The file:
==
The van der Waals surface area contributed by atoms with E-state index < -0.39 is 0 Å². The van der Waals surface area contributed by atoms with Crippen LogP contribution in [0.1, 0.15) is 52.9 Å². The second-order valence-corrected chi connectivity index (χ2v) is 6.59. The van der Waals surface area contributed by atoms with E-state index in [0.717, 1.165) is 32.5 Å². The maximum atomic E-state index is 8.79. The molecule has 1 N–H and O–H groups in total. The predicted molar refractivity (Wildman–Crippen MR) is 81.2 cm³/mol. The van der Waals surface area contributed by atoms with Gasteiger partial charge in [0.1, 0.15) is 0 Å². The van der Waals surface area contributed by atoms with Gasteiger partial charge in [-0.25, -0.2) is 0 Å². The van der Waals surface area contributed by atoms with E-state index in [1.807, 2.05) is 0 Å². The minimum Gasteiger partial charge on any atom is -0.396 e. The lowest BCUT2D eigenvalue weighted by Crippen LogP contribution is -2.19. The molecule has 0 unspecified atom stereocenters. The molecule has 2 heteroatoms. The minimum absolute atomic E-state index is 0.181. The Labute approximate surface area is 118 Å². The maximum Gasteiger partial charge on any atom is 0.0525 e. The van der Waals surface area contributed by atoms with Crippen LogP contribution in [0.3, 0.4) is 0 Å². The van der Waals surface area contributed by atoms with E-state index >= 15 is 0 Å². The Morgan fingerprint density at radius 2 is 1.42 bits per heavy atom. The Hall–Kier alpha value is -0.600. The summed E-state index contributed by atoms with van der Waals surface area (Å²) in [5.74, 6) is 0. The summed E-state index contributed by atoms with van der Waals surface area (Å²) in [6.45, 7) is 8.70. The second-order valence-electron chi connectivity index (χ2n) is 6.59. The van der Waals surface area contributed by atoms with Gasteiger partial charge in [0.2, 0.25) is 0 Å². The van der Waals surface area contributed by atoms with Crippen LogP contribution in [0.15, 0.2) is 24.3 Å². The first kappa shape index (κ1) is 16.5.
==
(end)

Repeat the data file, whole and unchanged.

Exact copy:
The van der Waals surface area contributed by atoms with E-state index < -0.39 is 0 Å². The van der Waals surface area contributed by atoms with Crippen LogP contribution in [0.1, 0.15) is 52.9 Å². The second-order valence-corrected chi connectivity index (χ2v) is 6.59. The van der Waals surface area contributed by atoms with E-state index in [0.717, 1.165) is 32.5 Å². The maximum atomic E-state index is 8.79. The molecule has 1 N–H and O–H groups in total. The predicted molar refractivity (Wildman–Crippen MR) is 81.2 cm³/mol. The van der Waals surface area contributed by atoms with Gasteiger partial charge in [0.1, 0.15) is 0 Å². The van der Waals surface area contributed by atoms with Gasteiger partial charge in [-0.25, -0.2) is 0 Å². The van der Waals surface area contributed by atoms with E-state index in [1.807, 2.05) is 0 Å². The minimum Gasteiger partial charge on any atom is -0.396 e. The lowest BCUT2D eigenvalue weighted by Crippen LogP contribution is -2.19. The molecule has 0 unspecified atom stereocenters. The molecule has 2 heteroatoms. The minimum absolute atomic E-state index is 0.181. The Labute approximate surface area is 118 Å². The maximum Gasteiger partial charge on any atom is 0.0525 e. The van der Waals surface area contributed by atoms with Crippen LogP contribution in [0.3, 0.4) is 0 Å². The van der Waals surface area contributed by atoms with E-state index >= 15 is 0 Å². The Morgan fingerprint density at radius 2 is 1.42 bits per heavy atom. The Hall–Kier alpha value is -0.600. The summed E-state index contributed by atoms with van der Waals surface area (Å²) in [5.74, 6) is 0. The summed E-state index contributed by atoms with van der Waals surface area (Å²) in [6.45, 7) is 8.70. The second-order valence-electron chi connectivity index (χ2n) is 6.59. The van der Waals surface area contributed by atoms with Gasteiger partial charge in [0.2, 0.25) is 0 Å². The van der Waals surface area contributed by atoms with Crippen LogP contribution in [0.15, 0.2) is 24.3 Å². The first kappa shape index (κ1) is 16.5.